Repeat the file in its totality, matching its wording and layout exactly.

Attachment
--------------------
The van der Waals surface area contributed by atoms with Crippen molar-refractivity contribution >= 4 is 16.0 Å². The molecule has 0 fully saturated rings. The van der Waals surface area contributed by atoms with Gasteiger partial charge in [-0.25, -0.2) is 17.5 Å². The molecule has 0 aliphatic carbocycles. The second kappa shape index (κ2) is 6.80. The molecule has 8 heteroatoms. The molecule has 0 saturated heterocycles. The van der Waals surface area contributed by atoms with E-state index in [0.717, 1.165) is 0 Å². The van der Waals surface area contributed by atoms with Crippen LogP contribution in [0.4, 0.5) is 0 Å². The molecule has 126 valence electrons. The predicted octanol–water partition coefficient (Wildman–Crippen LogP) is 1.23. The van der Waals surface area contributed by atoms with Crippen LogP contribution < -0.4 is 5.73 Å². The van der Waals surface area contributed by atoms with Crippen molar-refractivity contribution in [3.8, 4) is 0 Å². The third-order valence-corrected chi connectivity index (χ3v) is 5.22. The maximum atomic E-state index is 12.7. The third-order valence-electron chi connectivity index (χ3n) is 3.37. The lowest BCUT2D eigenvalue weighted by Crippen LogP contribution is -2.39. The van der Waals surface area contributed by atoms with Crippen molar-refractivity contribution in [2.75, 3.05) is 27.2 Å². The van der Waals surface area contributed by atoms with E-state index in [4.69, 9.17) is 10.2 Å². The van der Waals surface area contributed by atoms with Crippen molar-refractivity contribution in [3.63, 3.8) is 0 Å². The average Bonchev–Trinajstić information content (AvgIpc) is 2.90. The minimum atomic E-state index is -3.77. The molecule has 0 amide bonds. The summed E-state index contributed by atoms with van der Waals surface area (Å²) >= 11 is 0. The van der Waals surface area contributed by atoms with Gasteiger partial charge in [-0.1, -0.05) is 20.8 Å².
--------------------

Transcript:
The van der Waals surface area contributed by atoms with Crippen molar-refractivity contribution >= 4 is 16.0 Å². The molecule has 0 fully saturated rings. The van der Waals surface area contributed by atoms with Gasteiger partial charge in [-0.25, -0.2) is 17.5 Å². The molecule has 0 aliphatic carbocycles. The second kappa shape index (κ2) is 6.80. The molecule has 8 heteroatoms. The molecule has 0 saturated heterocycles. The van der Waals surface area contributed by atoms with E-state index in [0.717, 1.165) is 0 Å². The van der Waals surface area contributed by atoms with Crippen LogP contribution in [0.4, 0.5) is 0 Å². The molecule has 126 valence electrons. The predicted octanol–water partition coefficient (Wildman–Crippen LogP) is 1.23. The van der Waals surface area contributed by atoms with Crippen LogP contribution < -0.4 is 5.73 Å². The van der Waals surface area contributed by atoms with Crippen molar-refractivity contribution in [3.8, 4) is 0 Å². The third-order valence-corrected chi connectivity index (χ3v) is 5.22. The maximum atomic E-state index is 12.7. The third-order valence-electron chi connectivity index (χ3n) is 3.37. The lowest BCUT2D eigenvalue weighted by Crippen LogP contribution is -2.39. The van der Waals surface area contributed by atoms with Crippen molar-refractivity contribution in [2.75, 3.05) is 27.2 Å². The van der Waals surface area contributed by atoms with E-state index in [4.69, 9.17) is 10.2 Å². The van der Waals surface area contributed by atoms with Crippen molar-refractivity contribution in [3.63, 3.8) is 0 Å². The average Bonchev–Trinajstić information content (AvgIpc) is 2.90. The minimum atomic E-state index is -3.77. The molecule has 0 amide bonds. The summed E-state index contributed by atoms with van der Waals surface area (Å²) >= 11 is 0. The van der Waals surface area contributed by atoms with Gasteiger partial charge in [-0.1, -0.05) is 20.8 Å².